The effect of subsidies is difficult to gauge, as some are indirect (such as research and development). A May 12, 2008 editorial in the Wall Street Journal stated, "For electricity generation, the EIA(Energy Information Administration, an office of the Department of Energy) concludes that solar energy is subsidized to the tune of $24.34 per megawatt hour, wind $23.37 and 'clean coal' $29.81. By contrast, normal coal receives 44 cents, natural gas a mere quarter, hydroelectric about 67 cents and nuclear power $1.59."[50]

Other economic issues

Nuclear Power plants tend to be very competitive in areas where other fuel resources are not readily available — France, most notably, has almost no native supplies of fossil fuels.[51]

Making a massive investment of capital in a project with long-term recovery might impact a company's credit rating.[52]

Any effort to construct a new nuclear facility around the world, whether an existing design or an experimental future design, must deal with NIMBY or NIABY objections. Because of the high profiles of the Three Mile Island accident and Chernobyl disaster, relatively few municipalities welcome a new nuclear reactor, processing plant, transportation route, or nuclear burial ground within their borders, and some have issued local ordinances prohibiting the locating of such facilities there. However, a number of U.S. areas, some already with nuclear units, are campaigning for more (see Nuclear Power 2010 Program).

A Council on Foreign Relations report on nuclear energy argues that a rapid expansion of nuclear power may create shortages in building materials such as reactor-quality concrete and steel, skilled workers and engineers, and safety controls by skilled inspectors. This would drive up current prices.[53] It may be easier to rapidly expand, for example, the number of coal power plants, without this having a large effect on current prices.

The number of companies that manufacture certain parts for nuclear reactors is limited, particularly the large forgings used for reactor vessels and steam systems. Only four companies (Japan Steel Works, China First Heavy Industries, Russia's OMX Izhora and Korea's Doosan Heavy Industries) currently manufacture pressure vessels for reactors of 1100 MWe or larger.[54][55] Some have suggested that this poses a bottleneck that could hamper expansion of nuclear power internationally,[17] however, some Western reactor designs require no steel pressure vessel such as CANDU derived reactors which rely on individual pressurized fuel channels. The large forgings for steam generators — although still very heavy — can be produced by a far larger number of suppliers.

Nuclear plants require 20–83 percent more cooling water than other power stations.[56] During times of abnormally high seasonal temperatures or drought it may be necessary for reactors drawing from small bodies of water to reduce power or shut down. Nuclear plants situated on large lakes, seas or oceans are not affected by seasonal temperature variations due to the thermal stability of large bodies of water.

New plants under construction

The latest plant designs currently available for building are generally called generation III+ reactors. They include AREVA's European Pressurized Reactor (EPR), General Electric's ESBWR, Westinghouse's AP1000, and AECL's ACR-1000. Russia (see VVER), Japan, Korea, India and China all also have indigenous plant designs currently available for deployment.

In 2008 China planned for 100 reactors, all to be operational or under construction by 2020, in addition to other reactors planned or under construction (see Nuclear power in China).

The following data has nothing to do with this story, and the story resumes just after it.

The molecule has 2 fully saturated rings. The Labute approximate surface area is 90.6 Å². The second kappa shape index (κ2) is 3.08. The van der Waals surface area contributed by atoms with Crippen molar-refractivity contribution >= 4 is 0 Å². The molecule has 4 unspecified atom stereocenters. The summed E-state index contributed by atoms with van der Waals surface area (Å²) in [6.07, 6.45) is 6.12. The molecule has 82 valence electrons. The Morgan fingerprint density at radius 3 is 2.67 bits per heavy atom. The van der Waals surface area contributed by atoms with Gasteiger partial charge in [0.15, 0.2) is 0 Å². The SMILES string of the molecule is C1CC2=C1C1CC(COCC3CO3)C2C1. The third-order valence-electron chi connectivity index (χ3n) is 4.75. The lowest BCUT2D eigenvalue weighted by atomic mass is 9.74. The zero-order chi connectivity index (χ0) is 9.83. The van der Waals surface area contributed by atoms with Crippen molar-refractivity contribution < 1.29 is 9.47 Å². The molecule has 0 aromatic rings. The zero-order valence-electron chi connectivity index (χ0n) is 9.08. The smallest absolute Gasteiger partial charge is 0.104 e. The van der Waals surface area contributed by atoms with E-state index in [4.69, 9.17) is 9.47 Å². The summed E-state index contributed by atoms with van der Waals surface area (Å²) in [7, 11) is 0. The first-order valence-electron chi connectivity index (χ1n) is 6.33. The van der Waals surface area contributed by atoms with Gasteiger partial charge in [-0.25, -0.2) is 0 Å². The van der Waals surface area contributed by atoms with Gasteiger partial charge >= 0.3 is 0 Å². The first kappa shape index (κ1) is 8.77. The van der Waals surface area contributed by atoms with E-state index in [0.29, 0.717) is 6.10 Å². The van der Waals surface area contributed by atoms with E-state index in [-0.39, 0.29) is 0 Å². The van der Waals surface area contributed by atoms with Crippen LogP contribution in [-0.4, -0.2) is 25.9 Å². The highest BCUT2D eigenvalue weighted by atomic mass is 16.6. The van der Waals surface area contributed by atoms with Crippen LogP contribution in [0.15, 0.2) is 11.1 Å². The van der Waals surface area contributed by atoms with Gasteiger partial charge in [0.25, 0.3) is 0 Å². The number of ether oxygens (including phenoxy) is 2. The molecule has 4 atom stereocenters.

According to the NRC, as of August, 2008 35 new U.S. nuclear power units are planning to apply for licenses.[57] Early Site Permit Applications have been filed in the U.S. for several AP1000 plants.

In July 2008, Russia announced plans to allocate $40 billion from the state budget over the next 7 years for development of the nuclear energy sector and the nuclear industry. This will allow for construction of 26 major generating units in Russia by 2020 — about as many as were built in the entire Soviet period.[58]

As of 2008, the UK has indicated that it will take steps to encourage private operators to build new nuclear power plants in the coming years to meet projected energy needs as fossil fuel prices climb, however there would be no subsidies from the UK government for nuclear power.[59] An online calculator outlining UK means and limitations in meeting future energy needs illustrates the problem facing lawmakers and the public.[60]

The 1600 MWe European Pressurized Reactor (EPR) reactor is being built in Olkiluoto Nuclear Power Plant, Finland. A joint effort of French AREVA and German Siemens AG, it will be the largest PWR in the world. The Olkiluoto project has benefited from various forms of government support and subsidies, including liability limitations, preferential financing rates, and export credit agency subsidies.[61] However, as of August 2009, the project is "more than three years behind schedule and at least 55% over budget, reaching a total cost estimate of €5 billion ($7 billion) or close to €3,100 ($4,400) per kilowatt".[62]

Four ABWRs are already in operation in Japan, and one more is being built in Japan and two in Taiwan. Two of the Japanese plants were brought in under budget and ahead of schedule.[63]

Several Indian plants are planned as of 2008.[64]

Russia has begun building the world’s first floating nuclear power plant. The £100 million vessel, the Akademik Lomonosov, is the first of seven plants (70 MWe per ship) that Moscow says will bring vital energy resources to remote Russian regions.[65]

SSTAR, a leased reactor intended for developing nations, is under development.

South Korea plans to build 12 new nuclear power plants from 2009 to 2022.[66]

See also

External links


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  63. ^ Advanced Boiling Water Fact Sheet GE Hitachi]
  64. ^ BBC NEWS | Europe | Nuclear power around the world
  65. ^ Floating nuclear power stations raise spectre of Chernobyl at sea
  66. ^ South Korea to build 12 new nuclear power plants